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Around The Corner: Why The Cowboys Kept Dax Swanson Over Deji Olatoye

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It was one move that surprised many. Here is a look at the likely reasons behind the decision.

NFL: Preseason-Dallas Cowboys at Seattle Seahawks Kirby Lee-USA TODAY Sports

The first Dallas Cowboys 53-man roster is now set in jello. This is only the first iteration, and as we saw last year, it may change weekly until the end of the season. We already know that the team is going to sign Mark Sanchez as a backup quarterback, and something will have to give to put him on the roster. The most likely options are that either Tony Romo will have to go on IR, or Jameill Showers will be waived.

There were certainly a few surprises in the initial roster. Perhaps the biggest was that the staff elected to keep cornerback Dax Swanson instead of Deji Olatoye. Prior to the last preseason game, many, including me, had Olatoye as a lock to make the roster. He had allowed no completions in the first three games. But against the Houston Texans, he frequently broke down and looked almost nothing like he had previously. At the same time, Swanson had a very good showing. He was credited with one pass defended, but had at least one other that was nullified by a penalty away from the ball. Now he is on the roster, and Olatoye is waiting out waivers to see if he will be offered a job elsewhere or a practice squad position. Of course, Swanson is the fifth corner on the roster, since Anthony Brown represents a draft pick and is likely ranked ahead of him. He could lose his position at any time. But for now, he is a member of the team.

So did Swanson win the job in the fourth preseason game? He certainly didn’t hurt himself, but during and after the game, many were making the argument that one game against a bunch of other third- and fourth-stringers should not determine who is one of the 53 and who is not.

And it is probably a good deal more complicated than that.

One thing that we cannot know is how Swanson and Olatoye looked in practices since the Cowboys arrived back from Oxnard to take up residence in the Star. We had some decent looks at them in training camp, but once they got into the new facility, things went back under cover. We have no idea how the players were doing in practice, and there is certainly a good possibility that the eventual decision was based on how that was going. NFL coaches are generally a secretive and furtive lot, and Jason Garrett tries to maintain as tight a grip on information as he can. Admittedly, Jerry Jones does not help him there, but Jones talks more about the big things like the quarterback situation and how the team is struggling with finding a better pass rush. Swanson might well have won the job when no one was able to watch.

But there was one thing that stood out in that Texans game. This vine from our old friend Patrick Conn illustrates it well.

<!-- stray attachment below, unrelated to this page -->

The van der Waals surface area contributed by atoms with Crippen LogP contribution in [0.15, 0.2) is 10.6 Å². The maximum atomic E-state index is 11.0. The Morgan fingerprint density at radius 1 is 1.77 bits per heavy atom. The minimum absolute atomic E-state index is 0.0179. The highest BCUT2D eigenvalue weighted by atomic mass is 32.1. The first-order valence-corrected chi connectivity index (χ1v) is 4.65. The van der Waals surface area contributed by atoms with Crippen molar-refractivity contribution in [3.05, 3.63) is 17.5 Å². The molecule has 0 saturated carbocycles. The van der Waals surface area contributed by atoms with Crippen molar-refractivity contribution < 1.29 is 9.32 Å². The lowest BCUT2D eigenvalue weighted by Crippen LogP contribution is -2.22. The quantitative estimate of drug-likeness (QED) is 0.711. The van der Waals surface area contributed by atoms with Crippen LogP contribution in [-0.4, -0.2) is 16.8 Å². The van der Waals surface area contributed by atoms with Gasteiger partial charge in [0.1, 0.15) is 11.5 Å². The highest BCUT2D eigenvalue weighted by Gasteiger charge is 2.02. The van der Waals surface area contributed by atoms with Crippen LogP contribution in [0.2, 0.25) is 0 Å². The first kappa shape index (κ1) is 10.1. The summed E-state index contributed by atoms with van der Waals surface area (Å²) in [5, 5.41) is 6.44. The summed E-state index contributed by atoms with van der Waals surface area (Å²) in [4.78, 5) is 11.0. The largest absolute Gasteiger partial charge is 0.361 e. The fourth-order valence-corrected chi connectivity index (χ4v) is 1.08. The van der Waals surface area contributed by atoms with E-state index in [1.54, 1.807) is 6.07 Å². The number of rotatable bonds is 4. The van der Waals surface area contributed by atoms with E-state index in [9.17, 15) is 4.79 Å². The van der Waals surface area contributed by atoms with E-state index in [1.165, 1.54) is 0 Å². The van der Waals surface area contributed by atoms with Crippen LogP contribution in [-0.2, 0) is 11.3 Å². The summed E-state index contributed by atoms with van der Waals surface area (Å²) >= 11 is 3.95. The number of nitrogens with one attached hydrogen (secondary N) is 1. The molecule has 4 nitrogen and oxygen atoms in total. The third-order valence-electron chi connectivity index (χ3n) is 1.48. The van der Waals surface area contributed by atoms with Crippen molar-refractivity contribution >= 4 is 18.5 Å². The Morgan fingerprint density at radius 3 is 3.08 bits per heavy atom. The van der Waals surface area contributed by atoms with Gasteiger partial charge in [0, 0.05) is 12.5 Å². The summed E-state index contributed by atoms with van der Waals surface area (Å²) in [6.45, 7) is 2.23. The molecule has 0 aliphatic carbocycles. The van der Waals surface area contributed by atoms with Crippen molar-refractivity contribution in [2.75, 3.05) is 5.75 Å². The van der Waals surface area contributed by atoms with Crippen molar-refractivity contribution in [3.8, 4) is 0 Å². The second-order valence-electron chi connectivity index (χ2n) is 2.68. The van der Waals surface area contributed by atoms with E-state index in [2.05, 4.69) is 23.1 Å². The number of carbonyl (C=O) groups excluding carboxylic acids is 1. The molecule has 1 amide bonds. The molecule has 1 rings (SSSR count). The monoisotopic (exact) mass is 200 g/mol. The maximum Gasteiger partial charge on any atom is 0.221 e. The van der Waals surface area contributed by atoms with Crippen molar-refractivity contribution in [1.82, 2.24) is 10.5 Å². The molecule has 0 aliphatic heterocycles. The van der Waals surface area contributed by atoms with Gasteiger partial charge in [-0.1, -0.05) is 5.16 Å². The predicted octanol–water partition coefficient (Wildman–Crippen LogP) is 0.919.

Notice how when the ball arrives, Swanson is turned to face the passer. This was not the only play he did that on, and it jumped out during the game. Too many times, even veteran defensive backs never get that head around, and when they fail to do so, they usually see laundry litter the field as they are called for defensive pass interference. But Swanson did not draw those penalties because he was looking at and playing the ball, not just running through the receiver. This is a trait that may have stood out in the coaches’ minds when they were making the decision on which corners to keep.

Probably even more important is that Swanson was also used for punt and kick returns. One thing that is often overlooked by many fans and media alike is that special teams have to have players, too. It is likely the only reason why the geometry-challenged J.J. Wilcox did not get waived, much to the disappointment of almost everyone. But Rich Bisaccia gets to advocate for special teams aces, and may get a few spots on the roster where he makes the call himself. Given that Swanson got a lot of work as a returner during the preseason, it is highly likely that he is a Bisaccia choice. That is why it is very important to see how many special teams the bubble players are getting. Those that do well on teams have a decided advantage when the final cuts come around. Swanson and Olatoye both were on the field a lot with teams, but Swanson had a slight advantage in snaps played, and his return abilities were probably seen as more valuable than Olatoye’s contributions. ST value probably also plays a role in the Cowboys carrying two fullbacks, at least for now.

Although it surprised most of us, those are the three facets of his play that the team probably based the decision to keep Swanson on the roster, at least for now. As was mentioned, that may or may not last until the first game. But for the moment, Swanson is a Dallas Cowboy. It is quite an achievement for a player who one of the real long-shots this year when training camp started.

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